The realm of MS management, as we reviewed in our January/February edition, continues to see promising developments. From the approval of oral sustainedrelease dalfampridine to the recent positive FDA action on fingolimod (FTY720), the announcement that alemtuzumab now has FDA fast-track status, and the availability of new in-office OCT scanning for axonal loss suggestive of MS, the developments have been coming at a dramatic pace—and they are welcomed by patients and physicians.
Among the trends in MS therapeutic development there is a focus on offering efficacy balanced with convenience. The availability of oral therapy for a chronic disease like MS can have important implications for patient care. Given that disease-modifying therapies for MS have all been injectable, patients have had to adjust to the notion of regular needle sticks. A survey published last year found that about 20 percent of patients with MS delay initiation of treatment, most often due to anxiety about treatment. The study, reported by The National Multiple Sclerosis Society in collaboration with EMD Serono, also found that nearly one-third of people living with MS reported that their current MS treatment interferes with their quality of life and daily activities such as work/career, exercise routine and sleeping habits.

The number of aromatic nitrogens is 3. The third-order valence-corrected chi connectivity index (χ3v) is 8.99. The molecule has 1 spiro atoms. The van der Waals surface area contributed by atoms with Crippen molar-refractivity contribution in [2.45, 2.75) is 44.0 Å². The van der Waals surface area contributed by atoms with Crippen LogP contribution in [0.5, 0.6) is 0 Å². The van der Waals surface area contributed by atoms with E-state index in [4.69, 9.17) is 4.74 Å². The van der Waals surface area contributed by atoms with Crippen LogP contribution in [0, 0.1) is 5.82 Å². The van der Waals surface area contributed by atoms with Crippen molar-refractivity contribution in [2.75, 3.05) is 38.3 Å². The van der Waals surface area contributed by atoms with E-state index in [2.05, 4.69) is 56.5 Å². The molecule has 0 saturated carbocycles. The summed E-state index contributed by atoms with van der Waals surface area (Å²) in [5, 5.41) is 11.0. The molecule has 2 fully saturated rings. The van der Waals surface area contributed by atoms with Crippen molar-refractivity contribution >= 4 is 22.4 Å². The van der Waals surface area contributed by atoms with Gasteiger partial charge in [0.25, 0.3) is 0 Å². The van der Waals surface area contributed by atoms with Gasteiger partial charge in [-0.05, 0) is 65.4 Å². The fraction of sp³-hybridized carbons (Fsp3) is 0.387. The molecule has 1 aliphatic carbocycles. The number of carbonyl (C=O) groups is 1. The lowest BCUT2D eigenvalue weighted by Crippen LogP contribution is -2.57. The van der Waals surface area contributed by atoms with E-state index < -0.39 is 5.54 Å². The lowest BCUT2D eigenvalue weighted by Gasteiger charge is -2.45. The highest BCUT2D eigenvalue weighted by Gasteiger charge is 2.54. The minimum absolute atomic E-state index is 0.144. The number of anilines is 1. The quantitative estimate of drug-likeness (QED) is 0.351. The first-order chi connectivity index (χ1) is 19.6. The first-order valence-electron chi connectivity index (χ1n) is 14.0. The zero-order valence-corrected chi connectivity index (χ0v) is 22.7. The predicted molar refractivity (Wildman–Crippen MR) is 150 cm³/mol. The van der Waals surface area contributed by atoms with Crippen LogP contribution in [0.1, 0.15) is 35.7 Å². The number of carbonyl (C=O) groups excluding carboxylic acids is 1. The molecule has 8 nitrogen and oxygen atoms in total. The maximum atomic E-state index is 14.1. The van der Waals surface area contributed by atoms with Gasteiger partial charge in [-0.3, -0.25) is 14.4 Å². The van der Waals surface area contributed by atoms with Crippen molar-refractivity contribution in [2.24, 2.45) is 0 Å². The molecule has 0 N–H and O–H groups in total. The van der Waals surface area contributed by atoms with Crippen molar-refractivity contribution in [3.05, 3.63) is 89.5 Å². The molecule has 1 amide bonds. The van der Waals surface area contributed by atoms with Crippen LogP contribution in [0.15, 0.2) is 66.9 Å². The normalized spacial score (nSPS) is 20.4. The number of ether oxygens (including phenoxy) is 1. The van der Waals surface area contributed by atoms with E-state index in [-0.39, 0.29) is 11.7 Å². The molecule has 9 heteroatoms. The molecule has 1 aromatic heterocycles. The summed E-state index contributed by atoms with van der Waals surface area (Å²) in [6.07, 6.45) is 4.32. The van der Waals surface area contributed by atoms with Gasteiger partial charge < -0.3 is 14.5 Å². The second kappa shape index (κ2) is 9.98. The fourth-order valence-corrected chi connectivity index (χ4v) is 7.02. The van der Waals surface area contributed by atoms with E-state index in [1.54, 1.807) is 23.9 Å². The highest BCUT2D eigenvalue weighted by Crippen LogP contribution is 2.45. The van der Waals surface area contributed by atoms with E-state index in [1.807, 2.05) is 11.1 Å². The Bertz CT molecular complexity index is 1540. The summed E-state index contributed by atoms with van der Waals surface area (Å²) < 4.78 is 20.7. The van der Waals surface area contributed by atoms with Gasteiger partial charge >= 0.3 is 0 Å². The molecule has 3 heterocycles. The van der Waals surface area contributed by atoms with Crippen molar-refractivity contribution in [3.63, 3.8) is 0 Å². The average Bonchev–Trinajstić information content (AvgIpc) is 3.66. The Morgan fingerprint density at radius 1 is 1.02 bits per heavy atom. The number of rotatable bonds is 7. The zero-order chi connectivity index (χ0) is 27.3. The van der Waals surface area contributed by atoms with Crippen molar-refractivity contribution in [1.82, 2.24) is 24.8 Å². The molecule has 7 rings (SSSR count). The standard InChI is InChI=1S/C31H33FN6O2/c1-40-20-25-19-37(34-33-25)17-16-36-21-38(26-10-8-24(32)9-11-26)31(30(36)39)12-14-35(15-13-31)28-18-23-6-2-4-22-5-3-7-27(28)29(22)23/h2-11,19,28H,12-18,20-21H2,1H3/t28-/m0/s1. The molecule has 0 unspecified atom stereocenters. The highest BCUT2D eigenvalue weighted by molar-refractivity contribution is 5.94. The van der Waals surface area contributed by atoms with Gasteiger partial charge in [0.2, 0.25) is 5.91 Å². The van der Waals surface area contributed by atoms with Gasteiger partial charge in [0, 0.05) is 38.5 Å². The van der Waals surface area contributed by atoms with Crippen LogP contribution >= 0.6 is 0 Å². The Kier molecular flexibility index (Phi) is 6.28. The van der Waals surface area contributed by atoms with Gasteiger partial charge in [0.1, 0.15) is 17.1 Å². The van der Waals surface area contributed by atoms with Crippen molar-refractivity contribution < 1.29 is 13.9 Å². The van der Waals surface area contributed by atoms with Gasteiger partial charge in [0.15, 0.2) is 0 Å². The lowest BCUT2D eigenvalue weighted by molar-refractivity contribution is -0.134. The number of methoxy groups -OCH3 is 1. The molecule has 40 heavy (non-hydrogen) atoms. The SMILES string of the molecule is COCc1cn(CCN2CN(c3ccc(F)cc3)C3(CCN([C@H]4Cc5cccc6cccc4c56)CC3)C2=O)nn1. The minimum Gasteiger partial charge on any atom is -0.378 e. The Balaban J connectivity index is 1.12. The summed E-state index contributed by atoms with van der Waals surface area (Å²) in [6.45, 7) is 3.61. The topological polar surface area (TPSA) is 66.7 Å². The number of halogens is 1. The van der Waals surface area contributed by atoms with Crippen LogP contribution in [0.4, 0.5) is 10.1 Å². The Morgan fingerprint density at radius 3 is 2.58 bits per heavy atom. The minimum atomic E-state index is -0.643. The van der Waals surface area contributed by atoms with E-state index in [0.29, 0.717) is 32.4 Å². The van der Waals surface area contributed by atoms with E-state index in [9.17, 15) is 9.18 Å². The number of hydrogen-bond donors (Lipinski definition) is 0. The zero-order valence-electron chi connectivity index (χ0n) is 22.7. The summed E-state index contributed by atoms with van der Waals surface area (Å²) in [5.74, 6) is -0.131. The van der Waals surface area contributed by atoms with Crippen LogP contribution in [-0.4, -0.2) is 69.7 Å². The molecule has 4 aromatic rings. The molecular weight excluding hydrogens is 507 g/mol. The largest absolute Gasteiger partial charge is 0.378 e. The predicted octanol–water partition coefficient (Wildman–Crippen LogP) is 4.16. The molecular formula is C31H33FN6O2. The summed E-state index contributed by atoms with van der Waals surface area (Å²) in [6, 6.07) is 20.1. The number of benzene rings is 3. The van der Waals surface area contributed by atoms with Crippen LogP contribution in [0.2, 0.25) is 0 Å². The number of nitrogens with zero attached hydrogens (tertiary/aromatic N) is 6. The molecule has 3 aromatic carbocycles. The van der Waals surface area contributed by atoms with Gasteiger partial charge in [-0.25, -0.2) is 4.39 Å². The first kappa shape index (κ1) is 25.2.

Theoretically, the availability of oral therapies can help allay anxiety and have a less significant impact on patients' quality of life. New oral therapies aren't right for every patient, however, and those individuals with MS must recognize that the currently available disease-modifying therapies offer a high degree of efficacy and reliability for a significant proportion of patients.
Neurologists know that dialogue with patients is an essential element of care in chronic neurologic diseases, such as MS, as well as Parkinsons, epilepsy, and dementia. If nothing else, ongoing coverage of new therapeutic developments may encourage patients to talk to their doctors about their treatment choices and their overall quality of life. A cure for MS or any other of the most common neurodegenerative diseases remains elusive, but very good treatment options exist and continue to emerge.